The Footprints of Parham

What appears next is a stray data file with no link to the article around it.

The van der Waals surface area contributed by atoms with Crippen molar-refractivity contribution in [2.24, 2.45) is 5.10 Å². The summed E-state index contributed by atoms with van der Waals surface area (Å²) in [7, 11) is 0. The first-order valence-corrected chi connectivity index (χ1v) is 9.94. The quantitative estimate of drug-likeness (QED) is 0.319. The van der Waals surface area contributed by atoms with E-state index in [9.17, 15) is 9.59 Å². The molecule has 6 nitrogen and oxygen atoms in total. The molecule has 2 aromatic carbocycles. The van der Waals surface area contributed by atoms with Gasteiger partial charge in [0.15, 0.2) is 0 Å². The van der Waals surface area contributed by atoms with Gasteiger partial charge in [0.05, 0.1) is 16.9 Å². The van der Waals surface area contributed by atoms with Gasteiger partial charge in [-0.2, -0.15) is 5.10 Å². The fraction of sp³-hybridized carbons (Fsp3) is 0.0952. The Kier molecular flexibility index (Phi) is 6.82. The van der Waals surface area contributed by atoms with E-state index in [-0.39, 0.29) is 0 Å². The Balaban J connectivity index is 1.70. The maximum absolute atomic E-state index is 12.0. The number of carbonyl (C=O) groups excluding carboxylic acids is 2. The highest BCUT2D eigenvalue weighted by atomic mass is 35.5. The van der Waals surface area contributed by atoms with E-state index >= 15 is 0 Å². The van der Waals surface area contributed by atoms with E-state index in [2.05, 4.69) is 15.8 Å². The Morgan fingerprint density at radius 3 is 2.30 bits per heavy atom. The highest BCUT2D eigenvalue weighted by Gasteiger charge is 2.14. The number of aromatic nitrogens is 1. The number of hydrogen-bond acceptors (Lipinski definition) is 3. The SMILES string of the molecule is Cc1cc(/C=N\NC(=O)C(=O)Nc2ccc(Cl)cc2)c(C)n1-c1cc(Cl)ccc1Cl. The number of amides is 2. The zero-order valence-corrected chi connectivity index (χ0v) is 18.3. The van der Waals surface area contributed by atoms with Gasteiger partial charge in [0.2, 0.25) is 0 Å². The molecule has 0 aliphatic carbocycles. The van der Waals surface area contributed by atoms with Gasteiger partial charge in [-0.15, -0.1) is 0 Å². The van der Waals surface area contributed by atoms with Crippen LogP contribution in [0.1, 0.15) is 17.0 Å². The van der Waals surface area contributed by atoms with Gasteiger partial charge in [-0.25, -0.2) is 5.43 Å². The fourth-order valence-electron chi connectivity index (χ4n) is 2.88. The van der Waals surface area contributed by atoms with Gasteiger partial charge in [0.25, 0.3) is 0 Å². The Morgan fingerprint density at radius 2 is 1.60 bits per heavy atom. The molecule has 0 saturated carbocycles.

The authors seamlessly tell the extended historya of Parham, Antigua in a pleasing and informative way. It is the most comprehensive account of this post-1632 settlement. In addition to their expansive account of life on the Tudway Estates in the pre-emancipation period, the duo has brought to life the stories of several post-slavery workers. This entailed meticulously leafing through Parham Plantation documents dated between 1836 and 1875, mostly untouched by historians. These they analyzed and, along with correspondence from Britain give a clear picture of the free people’s labouring conditions on the estates even comparing wages paid in 1938. This particular approach makes the writing unique, and the story of Parham revealing. Parham Town, in the northeast of Antigua, emerged as a metropolis after Clement Tudway of England began operating a sugar plantation there in 1679. It was clearly a dynamic and important piece of the model that created the wealth that colonizers sought. The Europeans, who governed the town then, were clearly attempting to limit the life-chances of the less fortunate. Transportation and communication technologies of the day restricted mobility; the ease of today’s technology, by comparison, would seem almost magical. By the mid-twentieth century, the picture changed. Intelligence, ambition and drive enabled redistributed wealth to trigger achievements that colonialism never anticipated. Families of African descent produced doctors, teachers, nurses, professionals of all sorts. The harbour where sugar shipped out to enrich Europeans is now a hub of activity for Parham fishermen. This story of Parham fills an enormous void, and is an extension of the village stories that have appeared recently from Antigua & Barbuda writers.

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